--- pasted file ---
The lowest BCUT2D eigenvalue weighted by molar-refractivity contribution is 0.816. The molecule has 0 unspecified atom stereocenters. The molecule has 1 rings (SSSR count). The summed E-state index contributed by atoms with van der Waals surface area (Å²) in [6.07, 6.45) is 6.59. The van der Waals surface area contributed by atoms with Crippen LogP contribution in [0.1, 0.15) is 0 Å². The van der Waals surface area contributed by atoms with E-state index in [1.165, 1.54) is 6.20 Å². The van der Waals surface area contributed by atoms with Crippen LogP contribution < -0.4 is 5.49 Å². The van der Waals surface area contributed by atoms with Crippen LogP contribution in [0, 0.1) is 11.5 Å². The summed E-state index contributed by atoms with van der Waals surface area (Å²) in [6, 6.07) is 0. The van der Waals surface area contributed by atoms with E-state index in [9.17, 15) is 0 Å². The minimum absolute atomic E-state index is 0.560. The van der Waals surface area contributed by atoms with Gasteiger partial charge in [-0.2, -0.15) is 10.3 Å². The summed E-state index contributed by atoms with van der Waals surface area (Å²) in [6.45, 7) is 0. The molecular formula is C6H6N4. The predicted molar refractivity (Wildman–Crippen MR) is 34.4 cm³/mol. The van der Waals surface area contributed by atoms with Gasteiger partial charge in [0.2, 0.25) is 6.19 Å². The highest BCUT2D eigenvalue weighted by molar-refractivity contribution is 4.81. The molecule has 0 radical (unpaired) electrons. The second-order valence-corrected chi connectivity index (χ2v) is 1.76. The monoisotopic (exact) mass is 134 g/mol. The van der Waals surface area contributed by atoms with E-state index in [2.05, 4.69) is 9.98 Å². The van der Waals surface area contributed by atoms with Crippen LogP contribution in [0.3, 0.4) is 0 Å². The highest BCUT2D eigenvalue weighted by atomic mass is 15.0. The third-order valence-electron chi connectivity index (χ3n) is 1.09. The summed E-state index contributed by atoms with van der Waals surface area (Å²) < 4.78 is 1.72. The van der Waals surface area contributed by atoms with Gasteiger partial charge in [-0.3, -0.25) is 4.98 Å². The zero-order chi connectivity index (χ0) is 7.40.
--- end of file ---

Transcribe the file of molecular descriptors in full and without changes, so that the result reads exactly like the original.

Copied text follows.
The lowest BCUT2D eigenvalue weighted by molar-refractivity contribution is 0.816. The molecule has 0 unspecified atom stereocenters. The molecule has 1 rings (SSSR count). The summed E-state index contributed by atoms with van der Waals surface area (Å²) in [6.07, 6.45) is 6.59. The van der Waals surface area contributed by atoms with Crippen LogP contribution in [0.1, 0.15) is 0 Å². The van der Waals surface area contributed by atoms with E-state index in [1.165, 1.54) is 6.20 Å². The van der Waals surface area contributed by atoms with Crippen LogP contribution < -0.4 is 5.49 Å². The van der Waals surface area contributed by atoms with Crippen LogP contribution in [0, 0.1) is 11.5 Å². The summed E-state index contributed by atoms with van der Waals surface area (Å²) in [6, 6.07) is 0. The van der Waals surface area contributed by atoms with E-state index in [9.17, 15) is 0 Å². The minimum absolute atomic E-state index is 0.560. The van der Waals surface area contributed by atoms with Gasteiger partial charge in [-0.2, -0.15) is 10.3 Å². The summed E-state index contributed by atoms with van der Waals surface area (Å²) in [6.45, 7) is 0. The molecular formula is C6H6N4. The predicted molar refractivity (Wildman–Crippen MR) is 34.4 cm³/mol. The van der Waals surface area contributed by atoms with Gasteiger partial charge in [0.2, 0.25) is 6.19 Å². The highest BCUT2D eigenvalue weighted by molar-refractivity contribution is 4.81. The molecule has 0 radical (unpaired) electrons. The second-order valence-corrected chi connectivity index (χ2v) is 1.76. The monoisotopic (exact) mass is 134 g/mol. The van der Waals surface area contributed by atoms with E-state index in [2.05, 4.69) is 9.98 Å². The van der Waals surface area contributed by atoms with Crippen LogP contribution in [0.3, 0.4) is 0 Å². The highest BCUT2D eigenvalue weighted by atomic mass is 15.0. The third-order valence-electron chi connectivity index (χ3n) is 1.09. The summed E-state index contributed by atoms with van der Waals surface area (Å²) < 4.78 is 1.72. The van der Waals surface area contributed by atoms with Gasteiger partial charge in [-0.3, -0.25) is 4.98 Å². The zero-order chi connectivity index (χ0) is 7.40.